The criticism was as rife as ever during the summer, and after a dismal pre-season, the Big Sam moaners were out in full-force. Allardyce has put up with an incredible amount of criticism from the second he stepped into Upton Park as the West Ham manager, the majority of it being unwarranted.
In his first season he was given the simple target of gaining instant promotion – he did it.
In his second season it was all about Premier League survival – comfortably, he did it.
For his third season it was again about Premier League survival – uncomfortably, he did it.
It’s now his fourth season in charge of West Ham and things are going very well indeed. The current Hammers squad is the best for a long time and the fans are starting to dream of more than just survival. More importantly, there aren’t many sides who have stuck by their manager through the kind of incredible fan pressure that has been exerted at the Boleyn Ground. West Ham are living proof that sacking a manager isn’t always the answer.
Regardless of how well he’s doing, he is still a long way from getting the credit of the ‘Fat Sam Out’ brigade, as they find it impossible to swallow their pride and admit how wrong they were.
Although it would feel rather strange chanting ‘Big Sam’s claret and blue army!’ for the first time after he has spent three full campaigns at Upton Park, it would not be undeserved. I don’t for a second believe that Allardyce is the type of manager to listen to the crowd’s chants in the hope that he hears his name, however on this occasion it may well give him an immense amount of pride to finally feel accepted by his own supporters. It’s still unlikely to happen anytime soon.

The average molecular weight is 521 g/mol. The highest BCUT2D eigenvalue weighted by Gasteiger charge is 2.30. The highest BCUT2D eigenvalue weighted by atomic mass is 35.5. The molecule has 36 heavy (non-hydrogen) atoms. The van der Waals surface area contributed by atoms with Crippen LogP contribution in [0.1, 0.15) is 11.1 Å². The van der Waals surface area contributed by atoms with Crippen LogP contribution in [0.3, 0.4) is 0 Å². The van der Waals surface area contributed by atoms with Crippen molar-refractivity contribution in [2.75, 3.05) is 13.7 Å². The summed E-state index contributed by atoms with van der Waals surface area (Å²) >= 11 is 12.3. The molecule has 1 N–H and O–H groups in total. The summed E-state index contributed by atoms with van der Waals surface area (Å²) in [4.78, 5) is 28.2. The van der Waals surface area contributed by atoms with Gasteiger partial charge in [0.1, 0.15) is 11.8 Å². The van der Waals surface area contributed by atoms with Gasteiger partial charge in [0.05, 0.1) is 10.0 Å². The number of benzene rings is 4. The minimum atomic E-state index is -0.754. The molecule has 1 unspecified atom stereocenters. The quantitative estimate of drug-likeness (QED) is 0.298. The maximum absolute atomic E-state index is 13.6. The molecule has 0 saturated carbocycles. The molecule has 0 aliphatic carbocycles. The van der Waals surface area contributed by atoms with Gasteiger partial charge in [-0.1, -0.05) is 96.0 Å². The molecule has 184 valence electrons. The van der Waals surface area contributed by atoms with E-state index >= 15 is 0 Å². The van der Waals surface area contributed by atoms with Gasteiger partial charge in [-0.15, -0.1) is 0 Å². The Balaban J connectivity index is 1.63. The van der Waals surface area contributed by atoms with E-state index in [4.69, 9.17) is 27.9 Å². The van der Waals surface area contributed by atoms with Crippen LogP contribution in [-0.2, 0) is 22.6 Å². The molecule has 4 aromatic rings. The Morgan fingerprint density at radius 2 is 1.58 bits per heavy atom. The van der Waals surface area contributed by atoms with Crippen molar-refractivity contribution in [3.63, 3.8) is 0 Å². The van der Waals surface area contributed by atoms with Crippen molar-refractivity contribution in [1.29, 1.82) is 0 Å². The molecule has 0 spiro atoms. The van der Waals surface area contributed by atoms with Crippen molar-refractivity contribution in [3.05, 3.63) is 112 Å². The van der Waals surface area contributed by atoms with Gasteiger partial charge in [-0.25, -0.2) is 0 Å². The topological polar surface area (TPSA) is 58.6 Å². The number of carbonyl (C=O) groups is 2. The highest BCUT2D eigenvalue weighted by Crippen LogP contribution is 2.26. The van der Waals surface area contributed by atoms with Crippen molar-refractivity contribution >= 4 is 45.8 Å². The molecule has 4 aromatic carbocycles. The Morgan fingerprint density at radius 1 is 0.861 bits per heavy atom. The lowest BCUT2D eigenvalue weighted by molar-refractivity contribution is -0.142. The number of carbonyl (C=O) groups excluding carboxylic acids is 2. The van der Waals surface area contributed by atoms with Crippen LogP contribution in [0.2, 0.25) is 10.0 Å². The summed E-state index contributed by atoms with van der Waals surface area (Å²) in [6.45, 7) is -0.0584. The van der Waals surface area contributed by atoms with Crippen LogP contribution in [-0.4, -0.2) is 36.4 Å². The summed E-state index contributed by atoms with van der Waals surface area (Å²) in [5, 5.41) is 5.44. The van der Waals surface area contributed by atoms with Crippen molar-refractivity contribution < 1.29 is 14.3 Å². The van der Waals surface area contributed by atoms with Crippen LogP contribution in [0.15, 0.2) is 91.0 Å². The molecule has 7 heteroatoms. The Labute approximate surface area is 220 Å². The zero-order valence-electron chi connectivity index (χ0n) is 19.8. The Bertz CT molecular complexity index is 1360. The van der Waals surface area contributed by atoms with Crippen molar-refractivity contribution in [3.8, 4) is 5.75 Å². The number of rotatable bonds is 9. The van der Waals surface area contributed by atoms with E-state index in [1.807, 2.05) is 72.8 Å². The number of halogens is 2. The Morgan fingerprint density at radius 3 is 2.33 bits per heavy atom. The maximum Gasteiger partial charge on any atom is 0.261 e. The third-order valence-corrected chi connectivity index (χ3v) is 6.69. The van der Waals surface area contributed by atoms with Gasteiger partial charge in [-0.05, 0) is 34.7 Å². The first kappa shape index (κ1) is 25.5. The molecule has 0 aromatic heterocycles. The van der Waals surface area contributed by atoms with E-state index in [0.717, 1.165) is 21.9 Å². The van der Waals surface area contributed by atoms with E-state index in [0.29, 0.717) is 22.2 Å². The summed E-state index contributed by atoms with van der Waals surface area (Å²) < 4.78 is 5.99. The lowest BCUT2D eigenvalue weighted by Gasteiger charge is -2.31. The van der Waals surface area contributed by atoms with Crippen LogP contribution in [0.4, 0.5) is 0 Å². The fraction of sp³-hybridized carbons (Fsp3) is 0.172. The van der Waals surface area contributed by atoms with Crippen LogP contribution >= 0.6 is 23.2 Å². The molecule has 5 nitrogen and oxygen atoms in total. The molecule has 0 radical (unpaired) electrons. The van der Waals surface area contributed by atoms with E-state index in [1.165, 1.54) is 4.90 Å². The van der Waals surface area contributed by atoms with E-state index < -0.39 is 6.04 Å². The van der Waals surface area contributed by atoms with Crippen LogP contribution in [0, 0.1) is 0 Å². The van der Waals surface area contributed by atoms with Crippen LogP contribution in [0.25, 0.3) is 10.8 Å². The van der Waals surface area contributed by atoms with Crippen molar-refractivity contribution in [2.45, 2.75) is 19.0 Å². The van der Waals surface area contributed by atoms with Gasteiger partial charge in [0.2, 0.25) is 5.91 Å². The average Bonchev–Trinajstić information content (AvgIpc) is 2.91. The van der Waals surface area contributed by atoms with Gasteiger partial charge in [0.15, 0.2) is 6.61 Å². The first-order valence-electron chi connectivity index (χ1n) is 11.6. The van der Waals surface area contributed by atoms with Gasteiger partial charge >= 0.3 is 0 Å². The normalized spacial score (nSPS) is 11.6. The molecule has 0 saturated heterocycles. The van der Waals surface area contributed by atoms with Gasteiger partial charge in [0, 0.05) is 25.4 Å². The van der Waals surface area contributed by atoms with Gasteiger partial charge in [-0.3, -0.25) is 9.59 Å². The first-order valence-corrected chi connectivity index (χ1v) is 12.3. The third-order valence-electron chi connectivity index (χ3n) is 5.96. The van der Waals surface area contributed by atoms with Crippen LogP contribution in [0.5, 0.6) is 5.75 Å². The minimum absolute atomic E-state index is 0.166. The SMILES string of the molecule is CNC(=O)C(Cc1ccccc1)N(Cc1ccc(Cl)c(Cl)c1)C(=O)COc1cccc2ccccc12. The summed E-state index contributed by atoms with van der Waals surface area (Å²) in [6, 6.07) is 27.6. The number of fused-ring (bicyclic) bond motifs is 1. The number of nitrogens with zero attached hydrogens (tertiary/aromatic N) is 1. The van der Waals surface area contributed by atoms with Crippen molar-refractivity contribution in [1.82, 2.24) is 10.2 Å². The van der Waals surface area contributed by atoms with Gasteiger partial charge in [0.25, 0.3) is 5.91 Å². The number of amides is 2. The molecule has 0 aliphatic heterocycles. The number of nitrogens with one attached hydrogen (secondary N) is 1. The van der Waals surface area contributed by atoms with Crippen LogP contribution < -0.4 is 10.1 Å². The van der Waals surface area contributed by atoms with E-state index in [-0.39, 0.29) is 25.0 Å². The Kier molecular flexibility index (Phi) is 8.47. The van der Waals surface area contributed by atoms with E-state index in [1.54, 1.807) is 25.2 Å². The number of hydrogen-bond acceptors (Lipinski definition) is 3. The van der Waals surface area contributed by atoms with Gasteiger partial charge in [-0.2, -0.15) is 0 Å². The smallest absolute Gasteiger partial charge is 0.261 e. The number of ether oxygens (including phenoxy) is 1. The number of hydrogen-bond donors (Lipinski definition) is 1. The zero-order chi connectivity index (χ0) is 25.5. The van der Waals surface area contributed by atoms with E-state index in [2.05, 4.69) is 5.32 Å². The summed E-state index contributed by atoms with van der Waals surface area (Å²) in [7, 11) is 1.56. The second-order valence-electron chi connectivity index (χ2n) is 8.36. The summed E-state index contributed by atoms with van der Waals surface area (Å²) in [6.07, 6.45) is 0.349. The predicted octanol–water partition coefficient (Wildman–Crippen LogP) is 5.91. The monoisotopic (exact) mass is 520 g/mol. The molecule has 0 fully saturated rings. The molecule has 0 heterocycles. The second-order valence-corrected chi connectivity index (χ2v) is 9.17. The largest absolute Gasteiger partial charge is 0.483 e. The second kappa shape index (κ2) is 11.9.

If there is one outstanding attribute that he holds, it’s his attention to detail when it comes to preparing tactics for each and every opposition. Some managers simply rely on their way being the right way, whereas Sam is willing to try many different methods in order to combat stronger sides defensively, or to target opponent’s weaknesses i.e. Mangala vs Man City.
Allardyce should be a manager who fills the supporters with confidence due to the fact that he is always prepared. The myth of long-ball football is finally leaving him behind after supporters are realising that he plays to his sides strengths and equally avoids their weaknesses.
The Hammers’ style has morphed drastically since last season. That’s no surprise given that two quick strikers have replaced one laboured giant, and a player of Alex Song’s quality is running things in the midfield.
Sam didn’t change things single-handedly but he certainly knew what he was doing. I don’t think he, or anyone for that matter, had envisaged it going as well as it is, but it’s about time Sam Allardyce got the credit he deserves from all West Ham fans.